9.Q Describe this thrill in a nutshell, in one sentence. (there's time to expand later)
9.A Almost euphoric, full of energy and pride.
10.Q Where and when did it take place?
10.A During summer 2002, in a small plane circling around Lucko Airfield in Zagreb, Croatia
11.Q Tell me a bit about yourself around this time.
11.A Around that time, I was still full of get-up-and-go about finally attending flight school, something I dreamt so long about. I was eager to fly, but not reckless and always


12.Q How did the moment arise? Was it planned?
12.A No, not at all planned, though I was expecting it for some time. It took me aback when it finally did arise…


13.Q List the sequence of events leading up to your thrill, and how you felt at each stage. The smallest detail could be important (this is your chance to expand).

It was to be my one of my first fully-solo flights. I usually had to be with an instructor, but when I accumulated enough flight hours, I was allowed to fly around the airfield without supervision to get a feel for the plane and build up confidence. The day started when I rolled up to the runway, already full of energy, happy, thrilled about finally being able to fly alone. The first thrill, always has been and always will be, is at takeoff, standing out on the runway with the engine on idle. I cannot explain it, but suddenly adding full throttle in one quick, decisive movement always thrilled me, the sudden strong acceleration, the roar of the engine, the blur of the propeller. It really made me feel as if I have all the power of the world at my fingertips.

Then, usually for a few minutes after takeoff, I usually don’t concentrate on how I feel; I ignore most of my bodily functions as I have to focus on the task of staying airborne and climbing to a certain altitude at which I can circle the airfield. As I level off and continue straight, I have enough time to focus on other things around me. That day, the weather was beautiful. As I climbed a mere 400 meters above the ground, I could see for more than a hundred kilometers in each direction; there was no fog, no clouds, only the heat haze in the distance. Had I climbed higher I would have possibly seen the Adriatic sea, almost 200 km away.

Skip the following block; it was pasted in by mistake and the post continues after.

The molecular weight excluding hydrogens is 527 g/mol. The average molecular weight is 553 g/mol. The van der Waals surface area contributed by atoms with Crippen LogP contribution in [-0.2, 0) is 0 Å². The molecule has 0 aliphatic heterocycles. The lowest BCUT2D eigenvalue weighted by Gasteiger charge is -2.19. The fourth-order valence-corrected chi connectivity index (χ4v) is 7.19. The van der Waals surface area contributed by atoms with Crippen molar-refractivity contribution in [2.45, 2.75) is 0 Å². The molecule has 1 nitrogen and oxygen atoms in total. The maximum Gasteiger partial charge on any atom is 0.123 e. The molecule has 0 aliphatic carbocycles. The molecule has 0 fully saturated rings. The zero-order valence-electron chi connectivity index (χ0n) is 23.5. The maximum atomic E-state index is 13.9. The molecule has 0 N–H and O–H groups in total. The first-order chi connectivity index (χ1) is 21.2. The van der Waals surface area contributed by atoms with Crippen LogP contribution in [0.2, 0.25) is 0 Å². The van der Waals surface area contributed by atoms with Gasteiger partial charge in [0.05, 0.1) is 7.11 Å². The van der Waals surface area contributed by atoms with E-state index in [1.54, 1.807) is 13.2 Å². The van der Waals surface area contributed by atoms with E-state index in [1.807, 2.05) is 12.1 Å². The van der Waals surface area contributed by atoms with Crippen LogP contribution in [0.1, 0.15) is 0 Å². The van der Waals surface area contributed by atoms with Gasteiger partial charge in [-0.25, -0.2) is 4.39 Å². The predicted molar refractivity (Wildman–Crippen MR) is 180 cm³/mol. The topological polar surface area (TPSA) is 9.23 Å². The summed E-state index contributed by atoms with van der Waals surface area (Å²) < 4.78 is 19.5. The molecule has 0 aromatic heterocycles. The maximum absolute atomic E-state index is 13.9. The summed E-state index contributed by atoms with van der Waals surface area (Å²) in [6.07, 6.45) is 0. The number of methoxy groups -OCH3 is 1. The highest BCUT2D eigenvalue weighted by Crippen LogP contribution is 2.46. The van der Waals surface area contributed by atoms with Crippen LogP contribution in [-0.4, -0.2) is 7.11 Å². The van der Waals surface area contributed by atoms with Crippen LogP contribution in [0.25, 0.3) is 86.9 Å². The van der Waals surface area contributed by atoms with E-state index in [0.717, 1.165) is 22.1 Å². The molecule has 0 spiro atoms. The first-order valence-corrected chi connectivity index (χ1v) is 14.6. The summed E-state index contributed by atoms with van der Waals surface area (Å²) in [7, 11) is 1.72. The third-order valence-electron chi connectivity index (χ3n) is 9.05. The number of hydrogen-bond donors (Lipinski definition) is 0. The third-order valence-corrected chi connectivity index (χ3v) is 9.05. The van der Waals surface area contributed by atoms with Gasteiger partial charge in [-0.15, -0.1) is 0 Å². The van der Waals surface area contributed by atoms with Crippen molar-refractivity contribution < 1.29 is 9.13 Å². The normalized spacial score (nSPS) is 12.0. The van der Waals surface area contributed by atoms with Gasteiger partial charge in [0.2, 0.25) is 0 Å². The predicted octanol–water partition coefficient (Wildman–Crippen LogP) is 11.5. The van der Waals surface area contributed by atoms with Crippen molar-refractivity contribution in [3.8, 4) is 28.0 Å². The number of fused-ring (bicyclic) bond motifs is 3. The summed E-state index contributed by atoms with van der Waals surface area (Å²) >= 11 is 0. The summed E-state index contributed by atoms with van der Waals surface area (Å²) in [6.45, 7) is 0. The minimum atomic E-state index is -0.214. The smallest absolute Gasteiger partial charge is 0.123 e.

Watching this, looking down at the terrain rolling slowly beneath me, the cluster of buildings, Zagreb, behind me, the beautifully green mountain to my right. Suddenly, I realised something; I was alone here; I was really flying this thing, something I waited for for more than a decade; this bucket of bolts, the 100 horses up front, were at my command. My life-long dream came true, I was here. I was, literally, above it all. I was no longer bound to the ground. My head was a mix of emotions; pride, joy, happiness, euphoria. It gave me a new decisiveness, a new will to go on and pursue what I wanted – after all, I did it, I was here, I was 17.

14.Q At the exact moment of thrill, how did your mind and body feel?